DailyDirt: Looking At The Human Genome
from the urls-we-dig-up dept
The human genome contains an incredible amount of information that we are only starting to parse. Sequencing large amounts of DNA is getting cheaper and faster, so it’s only a matter of time before we’ll be able to collect a vast amount of genetic information and connect it with practical medical diagnoses and treatments. Here are just a few projects working on decoding our genetic blueprints.
- The international ENCODE project has been looking at the human genome to try to figure out what all the nucleotides do. Less than 2% of the genome is used for making proteins, and we’re just beginning to discover that about 80% of the genome is biologically active and isn’t just “junk” DNA. [url]
- The Genographic Project is asking the general public to participate in a genome analysis experiment to gather a broad sampling of DNA data. The results will be anonymous (but they’ll have your DNA…?) and dedicated to the public domain. [url]
- The 1000 Genomes Project currently claims to have the world’s largest, most detailed catalog of human genetic variation. The database includes sequenced genomes from over 1,092 people and should help medical researchers develop tests for genetic diseases. [url]
If you’d like to read more awesome and interesting stuff, check out this unrelated (but not entirely random!) Techdirt post.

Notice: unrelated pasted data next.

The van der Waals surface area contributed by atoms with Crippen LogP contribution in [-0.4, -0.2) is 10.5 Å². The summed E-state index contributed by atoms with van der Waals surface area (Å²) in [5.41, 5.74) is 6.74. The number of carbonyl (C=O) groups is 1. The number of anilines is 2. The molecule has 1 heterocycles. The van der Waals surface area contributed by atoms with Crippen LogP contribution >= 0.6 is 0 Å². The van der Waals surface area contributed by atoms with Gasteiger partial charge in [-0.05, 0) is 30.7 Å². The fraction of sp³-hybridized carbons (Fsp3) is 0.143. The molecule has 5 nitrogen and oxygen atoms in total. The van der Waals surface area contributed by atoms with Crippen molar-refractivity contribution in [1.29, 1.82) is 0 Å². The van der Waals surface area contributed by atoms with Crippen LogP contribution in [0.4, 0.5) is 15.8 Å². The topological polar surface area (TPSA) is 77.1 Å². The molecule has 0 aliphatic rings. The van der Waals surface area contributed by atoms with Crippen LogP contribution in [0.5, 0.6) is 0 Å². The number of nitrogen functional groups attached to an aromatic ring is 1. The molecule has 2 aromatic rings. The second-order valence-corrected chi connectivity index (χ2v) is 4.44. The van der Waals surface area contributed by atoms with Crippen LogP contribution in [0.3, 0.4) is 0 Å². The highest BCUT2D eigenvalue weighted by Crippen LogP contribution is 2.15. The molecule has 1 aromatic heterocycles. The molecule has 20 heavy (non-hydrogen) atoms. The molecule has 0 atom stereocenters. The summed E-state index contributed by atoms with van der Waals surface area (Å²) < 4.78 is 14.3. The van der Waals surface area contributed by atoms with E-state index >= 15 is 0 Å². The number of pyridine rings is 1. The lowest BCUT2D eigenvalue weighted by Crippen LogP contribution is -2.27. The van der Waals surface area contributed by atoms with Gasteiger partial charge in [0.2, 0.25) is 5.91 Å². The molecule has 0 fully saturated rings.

Filed Under: biology, biotechnology, dna, genome, human, medicine, science
Comments on “DailyDirt: Looking At The Human Genome”
Speaking of DNA
Is it weird that I wanna breed with a goat to see what happens?
Re: Speaking of DNA
Isn’t that how Goatse was created?
GATTACA or Blade Runner cometh!
Seriously, someday we’ll actually have the technology to produce a clone army… and bias society against the genetically inferior with actual science.
Re: GATTACA or Blade Runner cometh!
What could possibly go wrong?
"over 1,092 people"
I’m guessing 1093, but why you’d say “over 1092” rather than “1093” or “over 1000”, I have no idea.
Re: "over 1,092 people"
from the article:
“So far, project researchers have sequenced the genomes of 1,092 people from 14 populations in Europe, East Asia, sub-Saharan Africa and the Americas. Ultimately, they will study more than 2,500 individuals from 26 populations.”
So somewhere between 1,092 and 2,500… perhaps I should have said “up to 2,500″….